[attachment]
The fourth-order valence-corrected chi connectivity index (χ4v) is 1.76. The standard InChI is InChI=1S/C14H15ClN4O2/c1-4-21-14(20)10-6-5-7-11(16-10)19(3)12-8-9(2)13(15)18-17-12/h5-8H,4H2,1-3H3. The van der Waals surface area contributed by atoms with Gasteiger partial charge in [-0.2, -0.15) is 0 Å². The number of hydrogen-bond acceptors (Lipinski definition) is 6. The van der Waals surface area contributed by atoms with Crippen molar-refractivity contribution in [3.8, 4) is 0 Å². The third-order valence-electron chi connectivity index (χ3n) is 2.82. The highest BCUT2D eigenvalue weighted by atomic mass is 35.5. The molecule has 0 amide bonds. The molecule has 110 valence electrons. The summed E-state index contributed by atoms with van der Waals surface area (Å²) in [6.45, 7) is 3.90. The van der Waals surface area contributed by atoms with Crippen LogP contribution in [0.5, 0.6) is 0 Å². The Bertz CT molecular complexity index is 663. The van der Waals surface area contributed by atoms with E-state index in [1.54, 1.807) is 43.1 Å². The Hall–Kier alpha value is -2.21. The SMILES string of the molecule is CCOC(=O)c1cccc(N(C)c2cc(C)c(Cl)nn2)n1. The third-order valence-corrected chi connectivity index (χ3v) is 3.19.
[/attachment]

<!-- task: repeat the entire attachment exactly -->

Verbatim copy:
The fourth-order valence-corrected chi connectivity index (χ4v) is 1.76. The standard InChI is InChI=1S/C14H15ClN4O2/c1-4-21-14(20)10-6-5-7-11(16-10)19(3)12-8-9(2)13(15)18-17-12/h5-8H,4H2,1-3H3. The van der Waals surface area contributed by atoms with Gasteiger partial charge in [-0.2, -0.15) is 0 Å². The number of hydrogen-bond acceptors (Lipinski definition) is 6. The van der Waals surface area contributed by atoms with Crippen molar-refractivity contribution in [3.8, 4) is 0 Å². The third-order valence-electron chi connectivity index (χ3n) is 2.82. The highest BCUT2D eigenvalue weighted by atomic mass is 35.5. The molecule has 0 amide bonds. The molecule has 110 valence electrons. The summed E-state index contributed by atoms with van der Waals surface area (Å²) in [6.45, 7) is 3.90. The van der Waals surface area contributed by atoms with Crippen LogP contribution in [0.5, 0.6) is 0 Å². The Bertz CT molecular complexity index is 663. The van der Waals surface area contributed by atoms with E-state index in [1.54, 1.807) is 43.1 Å². The Hall–Kier alpha value is -2.21. The SMILES string of the molecule is CCOC(=O)c1cccc(N(C)c2cc(C)c(Cl)nn2)n1. The third-order valence-corrected chi connectivity index (χ3v) is 3.19.